Weddings are a bit funny when you think about it. We gather our nearest and dearest around to watch us make a commitment – undoubtedly one of the biggest commitments we’ll ever make.
They watch us say I do’s, shower us with dead flowers and uncooked rice and stand by as we struggle to 1-2 step to overplayed songs on an overpriced dance floor manned by a DJ who’d, presumably, rather be anywhere else.
As a writer for an internationally recognised wedding magazine who’s dabbled in various parts of the industry, it’s safe to say I’ve seen it all when it comes to weddings. We’re talking behind the scenes of a bride’s cringe-worthy (cowboy themed) boudoir shoot, reptiles in top hats and horses used as props to set the scene for a Disney inspired portrait session.
You really can’t make this stuff up.
That being said, I think we can all agree, that’s not real life.
A quick disclaimer before you make any assumptions about my love life: I’m not single nor am I bitter. I’ve been in a happy relationship with a great guy for over two years, but real relationships aren’t fairy tales with impromptu ponies or frolicking through fields of daisies with a photographer oh so conveniently on hand (for a couple of thousand dollars, of course.)
In fact, my relationship is pretty typical and the only spontaneous animal run-ins we have are with our very needy, very orange cat. We argue about where to go out to eat, spend more time trying to pick out a movie on Netflix than actually watching it and bond most productively over our mutual love for 90’s R&B.
But as someone who works in the wedding industry and a 20-something year old woman in the year 2017, I get asked pretty frequently, ‘have you thought about marriage?’ And I have.
But in all honesty, while I had previously pictured myself as a ‘maybe one day’ kind of bride, working in the wedding industry has completely changed my perspective of that little thing called marriage.
Call me cynical, anti-romantic or what have you, but it all just seems a bit… silly?
I’ll admit, I haven’t always been this way. In what seems like a past lifetime now, I once dreamt up my imaginary wedding and spent way too much of my free time pinning away naked cakes and flower crowns galore. But did anyone ever consider how these hypothetical weddings are merely that? They aren’t a reflection of you and your forever human, more an expectation.
It’s what’s trending. It’s what Pantone and Martha Stewart and the Instagram Explore page told us it should be… this year. Next year will of course be different.
So I'll let you in on a little secret. I spend my days, nine to five, reading these so-called love stories, and after writing hundreds of articles on real life couples, I've begun to wonder. When did marriage become yet another commercialised task we're expected to partake in?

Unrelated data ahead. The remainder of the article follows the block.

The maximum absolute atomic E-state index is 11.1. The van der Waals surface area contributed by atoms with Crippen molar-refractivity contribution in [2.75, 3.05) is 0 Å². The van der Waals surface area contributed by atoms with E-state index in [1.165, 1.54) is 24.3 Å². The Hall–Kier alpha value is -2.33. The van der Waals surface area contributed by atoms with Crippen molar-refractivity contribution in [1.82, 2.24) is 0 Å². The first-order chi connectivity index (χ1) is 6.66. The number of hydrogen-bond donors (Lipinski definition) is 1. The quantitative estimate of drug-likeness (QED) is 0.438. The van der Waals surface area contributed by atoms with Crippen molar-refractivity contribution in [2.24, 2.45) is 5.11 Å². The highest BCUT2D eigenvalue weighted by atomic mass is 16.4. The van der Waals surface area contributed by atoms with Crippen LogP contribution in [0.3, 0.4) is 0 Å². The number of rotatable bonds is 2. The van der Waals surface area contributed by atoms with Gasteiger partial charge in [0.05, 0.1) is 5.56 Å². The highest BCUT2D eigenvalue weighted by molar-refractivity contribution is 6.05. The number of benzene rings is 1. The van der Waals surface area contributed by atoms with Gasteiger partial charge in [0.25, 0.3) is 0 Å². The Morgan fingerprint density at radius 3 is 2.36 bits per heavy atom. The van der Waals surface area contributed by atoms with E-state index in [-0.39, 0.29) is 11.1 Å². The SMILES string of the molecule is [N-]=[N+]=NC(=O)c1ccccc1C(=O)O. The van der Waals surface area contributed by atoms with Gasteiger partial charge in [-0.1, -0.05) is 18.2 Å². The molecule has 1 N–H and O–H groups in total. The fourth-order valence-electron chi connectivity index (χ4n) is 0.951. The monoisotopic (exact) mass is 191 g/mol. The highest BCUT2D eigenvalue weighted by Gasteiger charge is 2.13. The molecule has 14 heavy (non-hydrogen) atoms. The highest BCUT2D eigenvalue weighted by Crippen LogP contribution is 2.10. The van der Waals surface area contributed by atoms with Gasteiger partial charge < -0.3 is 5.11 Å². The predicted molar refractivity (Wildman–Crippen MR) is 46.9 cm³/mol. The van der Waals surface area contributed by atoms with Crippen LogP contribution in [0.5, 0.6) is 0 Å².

Maybe it's always been this way. A social right of passage where you're challenged to spend as much money as possible to prove to loved ones and strangers alike that you do, in fact, love each other. I've even heard of brides taking out loans to pay for their 'big day'. Yes. LOANS.
It sounds crazy, doesn't it? All of this money which we could use to fund so many other awesome (and worthwhile) things, be it a trip around the world, a beautiful place to live or a monthly donation to the RSPCA, but instead we put all of this time and energy and cash into a couple of hours that most guests won't even remember thanks to that lovely (and terribly expensive) open bar.
So I propose we forget the traditions. The expectations. Forget the smoke bombs and confetti cannons and the awful task of picking a first dance song (if I hear 'All of Me' by John Legend one more time, I'll shoot myself). Let's stop looking at getting married as what we 'should do' but rather do things our own way and on our own time.
I'm in no way saying let's boycott weddings (please don't, I'd be out of a job if everybody did). I just mean to say that despite it being dubbed the 'most important day of your life', there's still so much life to live beyond the knot-tying.
So before you jump onto Pinterest to ensure your wedding vision is still trendy, or fork out a fortune on that designer dress, just do me a favour and make sure you're doing this for you.
And if a light bulb clicks and you decide, 'ok, maybe this isn't for me, maybe I don't need a big production, I just need the person I love' then hey, I'd love to be your witness at the courthouse and I'm happy to pet-sit while you two lovers go off together and experience what I like to call the REAL adventure... life.